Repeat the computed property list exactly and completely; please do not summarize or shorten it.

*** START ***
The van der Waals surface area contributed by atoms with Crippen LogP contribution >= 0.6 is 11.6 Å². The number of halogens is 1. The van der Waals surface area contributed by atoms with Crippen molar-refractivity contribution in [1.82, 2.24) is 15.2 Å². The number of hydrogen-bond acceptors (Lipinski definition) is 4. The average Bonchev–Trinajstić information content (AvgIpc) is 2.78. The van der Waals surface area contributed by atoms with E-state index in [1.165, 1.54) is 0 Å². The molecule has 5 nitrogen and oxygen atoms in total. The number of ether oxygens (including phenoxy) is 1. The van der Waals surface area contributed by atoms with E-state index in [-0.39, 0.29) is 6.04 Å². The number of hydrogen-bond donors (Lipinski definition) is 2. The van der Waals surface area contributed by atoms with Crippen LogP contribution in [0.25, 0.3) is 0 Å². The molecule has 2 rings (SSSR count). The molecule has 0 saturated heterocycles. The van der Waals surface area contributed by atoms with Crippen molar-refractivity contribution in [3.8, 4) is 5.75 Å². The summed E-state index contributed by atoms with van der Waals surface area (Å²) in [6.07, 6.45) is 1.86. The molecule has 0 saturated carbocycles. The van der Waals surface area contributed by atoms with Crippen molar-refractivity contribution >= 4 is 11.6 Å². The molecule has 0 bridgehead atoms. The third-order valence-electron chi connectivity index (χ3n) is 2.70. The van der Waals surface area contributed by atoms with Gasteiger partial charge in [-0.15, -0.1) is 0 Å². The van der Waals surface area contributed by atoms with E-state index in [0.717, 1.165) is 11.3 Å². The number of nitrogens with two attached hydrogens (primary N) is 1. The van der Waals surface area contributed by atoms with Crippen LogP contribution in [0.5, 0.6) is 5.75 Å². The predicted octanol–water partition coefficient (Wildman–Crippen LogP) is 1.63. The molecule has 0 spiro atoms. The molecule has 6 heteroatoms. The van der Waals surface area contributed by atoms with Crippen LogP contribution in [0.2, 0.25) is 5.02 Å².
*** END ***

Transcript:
The van der Waals surface area contributed by atoms with Crippen LogP contribution >= 0.6 is 11.6 Å². The number of halogens is 1. The van der Waals surface area contributed by atoms with Crippen molar-refractivity contribution in [1.82, 2.24) is 15.2 Å². The number of hydrogen-bond acceptors (Lipinski definition) is 4. The average Bonchev–Trinajstić information content (AvgIpc) is 2.78. The van der Waals surface area contributed by atoms with E-state index in [1.165, 1.54) is 0 Å². The molecule has 5 nitrogen and oxygen atoms in total. The number of ether oxygens (including phenoxy) is 1. The van der Waals surface area contributed by atoms with E-state index in [-0.39, 0.29) is 6.04 Å². The number of hydrogen-bond donors (Lipinski definition) is 2. The van der Waals surface area contributed by atoms with Crippen LogP contribution in [0.25, 0.3) is 0 Å². The molecule has 2 rings (SSSR count). The molecule has 0 saturated heterocycles. The van der Waals surface area contributed by atoms with Crippen molar-refractivity contribution in [3.8, 4) is 5.75 Å². The summed E-state index contributed by atoms with van der Waals surface area (Å²) in [6.07, 6.45) is 1.86. The molecule has 0 saturated carbocycles. The van der Waals surface area contributed by atoms with Crippen molar-refractivity contribution >= 4 is 11.6 Å². The molecule has 0 bridgehead atoms. The third-order valence-electron chi connectivity index (χ3n) is 2.70. The van der Waals surface area contributed by atoms with Gasteiger partial charge in [-0.15, -0.1) is 0 Å². The van der Waals surface area contributed by atoms with E-state index in [0.717, 1.165) is 11.3 Å². The number of nitrogens with two attached hydrogens (primary N) is 1. The van der Waals surface area contributed by atoms with Crippen LogP contribution in [0.5, 0.6) is 5.75 Å². The predicted octanol–water partition coefficient (Wildman–Crippen LogP) is 1.63. The molecule has 0 spiro atoms. The molecule has 6 heteroatoms. The van der Waals surface area contributed by atoms with Crippen LogP contribution in [0.2, 0.25) is 5.02 Å².